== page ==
g- Key said he “wages”, not “wage costs” to go down. You need to try harder.

  34. Have you noticed, g, how noone else is trying to defend this. It’s ‘cos Key’s been thoroughly caught out here. Keep trying though – it’s very entertaining.

  35. Dancer 36

    For those who may try and portray this comment as a “one off” the overall direction is confirmed by things he’s said previously – he just hasn’t been quite so blunt (maybe this is why we are all taken aback – we’re not used to such straight talking from Mr Key! but then i guess he was addressing a group of fellow business people).

    For example: Key is an advocate of flexible labour markets and says under National expect “quite significant’ changes to the Employment Relations Act.
    He reckons there was nothing wrong with employment legislation – the Employment Contracts Act – as it was when National left office in 1999.’ The Independent 8 September 2004

  36. merl 37

    I agre with all the outrage above. Although it’s not a shock so I’m not really that surprised.

    Sorry to be a pedant, but it’s ‘disdain’, not ‘distain’

  37. Matthew Pilott 38

    Na I’m with g on this – when he says wages, how do we know he means “wages” in the income sense.

    I think he means “wages” as in “wages war”.

    He actually wants peace. God bless you, John Key.

    Is that the “context” you’re after, g? I could have more fun spinning it if you wish, but at the end of the dsy, I’ll still be talking out my arse 😉

  38. slightlyrighty 39

    Again a typical ploy from the left who take one statement out of context and assume that this is the thinking of John Key.

    Read the whole article. Your headline is misleading. A headline that more accurately reflects the thinking of the article would be “Key’s plan to improve productivity, and living standards.”

    Labour wants to increase wages without regard to the capacity of industry to sustain them. What John Key is saying is that is not how wage rises should occur.

    If you bother to read the article, John Key is saying improved productivity leads to higher wages and that is how it should proceed.

  39. See, I just had a look and the Labour release hit the newswires yesterday at 5.30pm so it’s hardly breaking news. Even on the blogs No Right Turn and Just Left both beat the standard to the story with posts last night.

    Michael Cullen dropped it in Parliament at the end of the commencement debate around 16:20, and I to wait for his press release.

  40. Daveo 41

    John Key’s been saying this kinda thing for a while, like in 2004 when he attacked unionism in parliament, said he wanted to scrap the Employment Relations Act and said employers should be abble to pressure workers not to join a union. Dancer is right – there’s heaps more where this came from.

  41. Tim 42

    This is not a one-off statement, nor is it taken out of context. National’s employment policies attack workers. It has no concrete policy on how to increase wages. Its agenda is the reverse.

    National’s “answer” is tax cuts. This will do nothing for workers. If you’re earning $12 an hour a tax cut is not a huge amount of money. A tax cut for workers will give them next to nothing while cutting the public services they rely on (and pay for through their taxes). Businesses and employers have the most to gain from tax cuts, not workers.

    Let’s not forget that it was National that encouraged the low wage and low investment employment landscape of the 1990s, the legacy of which remains. New Zealand competed by having very low wages. This did not encourage investment in training or technology and it did not increase workers’ skills or productivity. National is responsible for the vast gap in wages with Australia that it now purports to want to remedy.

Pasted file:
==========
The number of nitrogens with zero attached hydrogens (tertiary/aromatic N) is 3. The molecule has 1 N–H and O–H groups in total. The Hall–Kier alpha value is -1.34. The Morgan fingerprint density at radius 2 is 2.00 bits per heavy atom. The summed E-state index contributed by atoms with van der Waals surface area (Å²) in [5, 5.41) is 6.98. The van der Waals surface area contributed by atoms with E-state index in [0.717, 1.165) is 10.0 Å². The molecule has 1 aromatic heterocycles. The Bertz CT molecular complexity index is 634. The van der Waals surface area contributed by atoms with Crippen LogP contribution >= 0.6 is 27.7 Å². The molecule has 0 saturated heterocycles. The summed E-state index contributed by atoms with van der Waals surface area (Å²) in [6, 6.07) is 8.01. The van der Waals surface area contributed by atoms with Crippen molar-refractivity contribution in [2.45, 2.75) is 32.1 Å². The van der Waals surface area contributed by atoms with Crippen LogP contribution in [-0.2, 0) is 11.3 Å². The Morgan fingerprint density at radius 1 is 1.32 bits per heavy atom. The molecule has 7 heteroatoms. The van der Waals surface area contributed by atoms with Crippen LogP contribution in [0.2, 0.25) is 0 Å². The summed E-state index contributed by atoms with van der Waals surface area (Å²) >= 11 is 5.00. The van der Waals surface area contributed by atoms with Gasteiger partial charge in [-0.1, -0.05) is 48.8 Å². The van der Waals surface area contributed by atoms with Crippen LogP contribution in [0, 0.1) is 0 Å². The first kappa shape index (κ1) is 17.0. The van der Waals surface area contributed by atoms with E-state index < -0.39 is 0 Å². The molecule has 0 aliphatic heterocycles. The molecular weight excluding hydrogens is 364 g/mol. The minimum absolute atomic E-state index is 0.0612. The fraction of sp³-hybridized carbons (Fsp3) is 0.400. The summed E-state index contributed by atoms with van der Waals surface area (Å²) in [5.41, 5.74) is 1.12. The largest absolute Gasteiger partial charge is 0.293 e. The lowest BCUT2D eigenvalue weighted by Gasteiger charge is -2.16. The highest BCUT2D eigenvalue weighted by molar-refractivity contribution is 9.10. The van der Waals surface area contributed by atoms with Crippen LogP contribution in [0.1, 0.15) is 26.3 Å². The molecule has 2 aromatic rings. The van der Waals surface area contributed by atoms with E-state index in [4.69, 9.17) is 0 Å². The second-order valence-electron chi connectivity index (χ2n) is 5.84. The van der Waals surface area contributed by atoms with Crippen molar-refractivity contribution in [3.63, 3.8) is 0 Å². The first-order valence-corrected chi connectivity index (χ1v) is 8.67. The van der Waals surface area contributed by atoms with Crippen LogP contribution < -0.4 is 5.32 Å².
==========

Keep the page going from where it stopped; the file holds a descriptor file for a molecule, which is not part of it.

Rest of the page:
National’s talk about supporting productivity is meaningless unless mechanisms are in place to ensure that workers get a fair share of increased productivity. National still opposes the 2004 amendments to the Employment Relations Act 2000. It is clear that it opposes collective bargaining and laws to prevent exploitation of vulnerable workers in contracting out situations.

    National and its employment spokesperson Kate Wilkinson should drop the veneer of concern for workers. The damage to our social fabric caused by poverty wages is too important to ignore, and workers need to know the truth from National.

  42. Daveo 43

    Well put Tim.

  43. Phil 44

    Hey Sod, some of us on Jonkeys side of the argument just have more productive things to do with our time…

    Anyway, as I see it here, we have a combination of three things.
    One; an off the cuff response to a question that was worded poorly
    Two; a Journalist who sees some mileage in the quote
    Three; IB getting wet and randy over something else top try to pin on Key

    If you read the rest of the article, John’s talking about increases in productivity. I think it is fairly apparent that what he means is that wages, as a percentage of employer costs, should come down.

    Leaving aside the fact that ‘wages’ as a cost to employers are NOT the same thing as ‘wages’ in your pocket, I think what he’s getting at is that businesses must take steps to improve productivity in such a way that they have ample reasources to reward employees once the benefit of capital spending and investment has made it’s way through their production process.

  44. outofbed 45

    yes well put tim

  45. the sprout 46

    Tim, you’ll never get a job in the msm saying stuff like that

  46. the sprout 47

    Phil, thanks for the handy “contextualization”.
    did you do “the war in Iraq is over” too?

  47. outofbed 48

    Key’s plan to cut wages is probably one of the reasons that K Rich left

  48. Matthew Pilott 49

    Phil, and slightlyrighty,

    I’ll put it to you that if this idea is so fantastic, why hasn’t Key been shouting it from the rooftops?